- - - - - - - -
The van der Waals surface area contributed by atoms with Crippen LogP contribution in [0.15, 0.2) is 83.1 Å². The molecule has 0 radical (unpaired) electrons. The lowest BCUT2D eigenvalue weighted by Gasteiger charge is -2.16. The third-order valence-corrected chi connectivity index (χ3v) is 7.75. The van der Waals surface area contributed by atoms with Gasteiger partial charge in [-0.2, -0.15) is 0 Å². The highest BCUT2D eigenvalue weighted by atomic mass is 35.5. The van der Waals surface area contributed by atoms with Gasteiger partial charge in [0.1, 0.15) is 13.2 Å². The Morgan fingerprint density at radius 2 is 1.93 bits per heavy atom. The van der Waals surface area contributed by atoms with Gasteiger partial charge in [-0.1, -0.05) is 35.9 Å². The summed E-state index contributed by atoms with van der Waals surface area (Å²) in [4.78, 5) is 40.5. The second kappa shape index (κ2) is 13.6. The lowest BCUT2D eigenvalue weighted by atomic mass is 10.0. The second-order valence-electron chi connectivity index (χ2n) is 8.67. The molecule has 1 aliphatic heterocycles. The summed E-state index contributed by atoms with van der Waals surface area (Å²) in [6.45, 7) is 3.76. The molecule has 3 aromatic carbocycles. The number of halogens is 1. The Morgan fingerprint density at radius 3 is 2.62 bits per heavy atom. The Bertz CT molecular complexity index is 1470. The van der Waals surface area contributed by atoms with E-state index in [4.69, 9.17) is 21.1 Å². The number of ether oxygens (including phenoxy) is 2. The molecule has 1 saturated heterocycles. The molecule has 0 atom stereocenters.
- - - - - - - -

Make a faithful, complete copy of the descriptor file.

The van der Waals surface area contributed by atoms with Crippen LogP contribution in [0.15, 0.2) is 83.1 Å². The molecule has 0 radical (unpaired) electrons. The lowest BCUT2D eigenvalue weighted by Gasteiger charge is -2.16. The third-order valence-corrected chi connectivity index (χ3v) is 7.75. The van der Waals surface area contributed by atoms with Gasteiger partial charge in [-0.2, -0.15) is 0 Å². The highest BCUT2D eigenvalue weighted by atomic mass is 35.5. The van der Waals surface area contributed by atoms with Gasteiger partial charge in [0.1, 0.15) is 13.2 Å². The Morgan fingerprint density at radius 2 is 1.93 bits per heavy atom. The van der Waals surface area contributed by atoms with Gasteiger partial charge in [-0.1, -0.05) is 35.9 Å². The summed E-state index contributed by atoms with van der Waals surface area (Å²) in [4.78, 5) is 40.5. The second kappa shape index (κ2) is 13.6. The lowest BCUT2D eigenvalue weighted by atomic mass is 10.0. The second-order valence-electron chi connectivity index (χ2n) is 8.67. The molecule has 1 aliphatic heterocycles. The summed E-state index contributed by atoms with van der Waals surface area (Å²) in [6.45, 7) is 3.76. The molecule has 3 aromatic carbocycles. The number of halogens is 1. The Morgan fingerprint density at radius 3 is 2.62 bits per heavy atom. The Bertz CT molecular complexity index is 1470. The van der Waals surface area contributed by atoms with E-state index in [4.69, 9.17) is 21.1 Å². The number of ether oxygens (including phenoxy) is 2. The molecule has 1 saturated heterocycles. The molecule has 0 atom stereocenters.